IRS thaws tax treatment of Cuba, allows ‘credit’ on Cuban taxes paid, but embargo limits benefits

Author: Karen J. Lapekas
Date: March 11, 2016

The thawing of relations between the United States and Cuba is also having consequences on the taxes and tax credits of United States taxpayers. Earlier this month, the US Internal Revenue Service ruled that United States taxpayers are no longer prohibited from taking a “foreign tax credit” for income taxes paid or accrued to the Republic of Cuba.

IRS Revenue Ruling 2016-8, issued on March 1, 2016, is consistent with the loosening of U.S. restrictions on travel to Cuba and its efforts to build deeper diplomatic and other relations with the island nation. The IRS Revenue Ruling will come as welcome news to United States companies and investors who are looking to gain or expand a foothold in Cuba.

Ruling has minor impact because of continuing embargo

However, if you expect to hear anything but crickets, the only response that is likely to be heard from most actual and potential investors is a dispassionate, “So what?” The reality is that the relative lack of bilateral business with Cuba makes the IRS foreign tax credit change of little consequence. Business as usual with Cuba, for the moment at least, is little business at all.

The Internal Revenue Code (IRC) generally allows as a tax credit the amount of taxes that are paid to another country, subject to certain limitations. The United States income tax applies to the worldwide income of U.S. persons. Therefore, income earned abroad is taxed to the same extent as if it was earned in the United States.

However, the U.S. recognizes that the “foreign-source income” may also be taxed by the country where it was earned or derived. Thus, in general, the IRC provides that U.S. persons may claim a foreign tax credit in the same amount as the foreign income tax that was paid. Therefore, U.S. taxes are reduced dollar-for-dollar by the amount of foreign taxes paid.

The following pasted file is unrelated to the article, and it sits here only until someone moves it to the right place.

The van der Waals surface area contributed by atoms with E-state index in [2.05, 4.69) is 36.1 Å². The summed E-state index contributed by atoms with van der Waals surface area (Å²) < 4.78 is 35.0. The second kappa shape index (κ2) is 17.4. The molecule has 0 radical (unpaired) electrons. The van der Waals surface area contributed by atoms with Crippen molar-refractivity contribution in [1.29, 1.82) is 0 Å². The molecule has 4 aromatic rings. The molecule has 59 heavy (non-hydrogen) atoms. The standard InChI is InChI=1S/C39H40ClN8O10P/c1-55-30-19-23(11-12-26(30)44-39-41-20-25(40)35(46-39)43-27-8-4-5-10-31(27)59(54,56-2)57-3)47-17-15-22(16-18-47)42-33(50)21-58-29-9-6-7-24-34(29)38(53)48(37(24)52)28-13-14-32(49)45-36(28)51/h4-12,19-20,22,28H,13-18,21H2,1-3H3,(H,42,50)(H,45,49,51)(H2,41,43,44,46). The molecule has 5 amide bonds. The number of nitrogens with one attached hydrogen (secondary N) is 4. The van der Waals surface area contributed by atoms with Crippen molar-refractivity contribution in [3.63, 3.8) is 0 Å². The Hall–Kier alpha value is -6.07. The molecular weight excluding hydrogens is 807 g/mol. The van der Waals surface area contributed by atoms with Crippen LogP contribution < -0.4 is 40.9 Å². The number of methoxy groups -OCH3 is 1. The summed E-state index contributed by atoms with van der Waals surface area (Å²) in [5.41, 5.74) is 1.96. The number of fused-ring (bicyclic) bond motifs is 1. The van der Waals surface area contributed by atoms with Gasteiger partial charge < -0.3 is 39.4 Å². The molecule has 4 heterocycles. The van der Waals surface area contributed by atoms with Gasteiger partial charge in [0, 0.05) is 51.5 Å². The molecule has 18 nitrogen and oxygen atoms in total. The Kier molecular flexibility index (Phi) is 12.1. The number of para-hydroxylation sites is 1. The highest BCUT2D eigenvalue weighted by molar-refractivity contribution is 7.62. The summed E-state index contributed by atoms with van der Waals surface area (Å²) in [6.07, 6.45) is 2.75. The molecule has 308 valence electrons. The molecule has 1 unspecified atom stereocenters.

“Blacklisted countries” are not eligible for foreign tax credits

Under Internal Revenue Code Section 901(j), U.S. persons may claim only a deduction—not a foreign-tax credit— against income tax attributable to “blacklisted countries.” These are countries whose government the U.S. does not recognize, or with whom the U.S. has severed diplomatic relations or has determined support acts of international terrorism. In addition, U.S. persons who reside in blacklisted countries are not entitled to the foreign-earned income exclusion or foreign housing expense.

Congress presumably enacted the provision in order to increase the cost of foreign investment and commerce in countries deemed to sponsor terrorism, or to create economic incentives for certain countries to address human rights abuses. The list of blacklisted countries has included Afghanistan, Vietnam and Yemen and others. However, as of December 21, 2015, under IRS Revenue Ruling 2016-8, Cuba is no longer included. The only remaining blacklisted countries are Iran, North Korea, Sudan and Syria.

IRS ruling does little to make commerce with Cuba more appealing

While the removal of Cuba from the U.S. tax code’s blacklist seems to be a big step toward putting investments in Cuba on equal-footing with those in other countries, it does little to make investment in or commerce with Cuba more attractive. These are some of the reasons: